--Use heat when carburetor temperature gauge is in the icing range.
--Use heat on approach and descent
Signs of Ice
--Loss of RPM or manifold pressure
--Apply full carburetor heat
--Expect engine to run rougher until ice melts
Snow, Ice, or Frost on the Wings:
--Never attempt to takeoff with any ice or frost on the aircraft
--Ice and frost can cause an aircraft to have sudden and violent stall characteristics.
--Any stall caused by ice or frost may be unrecoverable
--Below a layer of snow on the aircraft there is probably a layer of ice
--Any ice caused roughness of the upper wing will cause a 10 percent increase in the stall speed
--If airborne, any turbulence could result in an unrecoverable stall
--Any precipitation that changes the wing's surface will increase the stall speed.
--Flight should not be attempted where the wing's surface has been affected.
--Stall speed and stall characteristics are determined with clean airfoils.
--In icing conditions the usual cues for stalls and control problems may not exist.
--Once stalled recovery may not be possible.
--At best, large losses of altitude can be expected.
--Only rapid and positive applications of power and AOA have any chance against configurations causing up to 50kts increase in stall speed.
--Any use of the autopilot is likely to conceal icing problems.
Frost will usually sublimate off the wings quite quickly in the air. This is particularly true in cold dry air. However, the roughness caused by the frost may well preclude your getting into the air in the first place! I used to use a special towel that I made by sewing large bath towels together end to end. I could throw one end of this over the wing and
polish the frost smooth. Once I got it smooth, the airplane would fly just fine and before long all the frost would be
gone. However, it must be smooth.
If weather briefing includes chance or reported icing Don't go.
Avoidance begins with preflight planning
Don't fly winter fronts
It's worse over high terrain
0 to -10 C-degrees gives clear ice
-10 to -20 C-degrees gives rime ice
Freezing drizzle is worse that freezing rain.
180 is usually best decision
Pitot heat, C.H. and alternate air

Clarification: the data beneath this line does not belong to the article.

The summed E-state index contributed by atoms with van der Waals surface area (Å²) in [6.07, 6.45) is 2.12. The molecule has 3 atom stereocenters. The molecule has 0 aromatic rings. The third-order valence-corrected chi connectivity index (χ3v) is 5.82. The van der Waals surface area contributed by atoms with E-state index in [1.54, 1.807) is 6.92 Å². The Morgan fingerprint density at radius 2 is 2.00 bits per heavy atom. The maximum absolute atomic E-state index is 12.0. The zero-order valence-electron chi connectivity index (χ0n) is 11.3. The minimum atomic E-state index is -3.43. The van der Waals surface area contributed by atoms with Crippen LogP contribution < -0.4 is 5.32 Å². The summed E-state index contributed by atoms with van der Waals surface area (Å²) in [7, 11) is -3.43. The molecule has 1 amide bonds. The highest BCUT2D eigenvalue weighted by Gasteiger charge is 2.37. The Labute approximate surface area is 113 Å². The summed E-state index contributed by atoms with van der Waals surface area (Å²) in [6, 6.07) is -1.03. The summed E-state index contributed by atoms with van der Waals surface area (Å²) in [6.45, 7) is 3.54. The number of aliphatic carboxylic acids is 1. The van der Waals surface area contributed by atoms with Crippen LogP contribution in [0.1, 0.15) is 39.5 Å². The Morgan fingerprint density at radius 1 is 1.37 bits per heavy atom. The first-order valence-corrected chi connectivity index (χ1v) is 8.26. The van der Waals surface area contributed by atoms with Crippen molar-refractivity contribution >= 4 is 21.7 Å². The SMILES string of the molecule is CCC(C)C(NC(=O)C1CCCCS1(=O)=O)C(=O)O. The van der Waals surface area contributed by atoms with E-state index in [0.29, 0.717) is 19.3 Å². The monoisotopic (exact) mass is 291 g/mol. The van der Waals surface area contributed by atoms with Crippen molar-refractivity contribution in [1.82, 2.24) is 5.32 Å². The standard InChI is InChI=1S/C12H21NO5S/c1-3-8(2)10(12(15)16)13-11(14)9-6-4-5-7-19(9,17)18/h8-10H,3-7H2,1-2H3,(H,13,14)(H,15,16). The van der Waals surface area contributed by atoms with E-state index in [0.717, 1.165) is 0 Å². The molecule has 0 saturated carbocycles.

Q: What affect on performance does the accumulation of airframe ice have on an airplane?
A: Airframe icing, also known as structural icing, can be a very serious situation, especially to an airplane not certified for known ice. As ice accumulates on airframe surfaces, it changes the shape of the airfoil, increasing both drag and weight while reducing lift. Additional thrust is required to maintain altitude and airspeed and to avoid a stall since the stall speed also increases. It doesn't take much accumulation of ice to affect your performance. Only a half-inch of ice can reduce lift by 50 percent. For definitions of in-flight icing terms, view Chapter 7
( http://www.aopa.org/members/files/aim/chapter_7.html#7-1-23 ) of the "Aeronautical Information Manual." For additional information, see the AOPA Air Safety Foundation's Safety Hot Spot on aircraft icing
( http://www.aopa.org/asf/hotspot/icing.html ) and see AOPA Online
( http://www.aopa.org/members/files/pilot/2005/pc0508.html ) for a
description of "known icing."
What Is Icing?
--Timely evasive action is the best option
--Ice will be on the tail when you see it elsewhere.
--Do not slow down nor use flaps when ice may be on the tail.
--Have an Icing checklist the includes petot heat and alternate air for starters.
--There is no FAR that prohibits a Part 91 from flying in icing conditions.
--If your aircraft has a placard, marking of AFM limits flying in ice, don't fly in ice.
--AFM in the limitations section precudes flight into known icing.
--A PIREP is the only way that a pilot can know of 'known icing'.
--When the tops and bottoms of clouds exceed 4000' there is ice in there.
--When freezing level is below the clouds there is ice in the clouds.
--You can usually evade ice by changing altitude.
--Waiting to change altitude is not an option.
Levels of Icing
Trace---you can see it but it does not sublimate nor accumulate
Light--In an hour the increase in ice would be a problem.
Moderate--accumulation rate requires diversion immediately.
Severe---You should have never entered the conditions.
If You Can't Avoid Ice
--1/32 of ice on wing can reduce climb rate by 300fpm
--Outside air temperature is critical from 0 to 20 below
--Watch small-radius parts of the aircraft
--Know your minimum enroute altitudes
--Get on top as soon as you can, stay there as long as you can
--Don't fly into a front or low pressure area
--Be on the ground at night
--Make a 180
--Cycle the propeller to throw off ice
--Avoid the cloud tops
--Fly faster without flaps
Flight into icing is based upon maximum continuous and maximum intermittent icing conditions in mist conditions at icing conditions. No certification exists for flight in freezing drizzle or rain. Fly as fast as you can.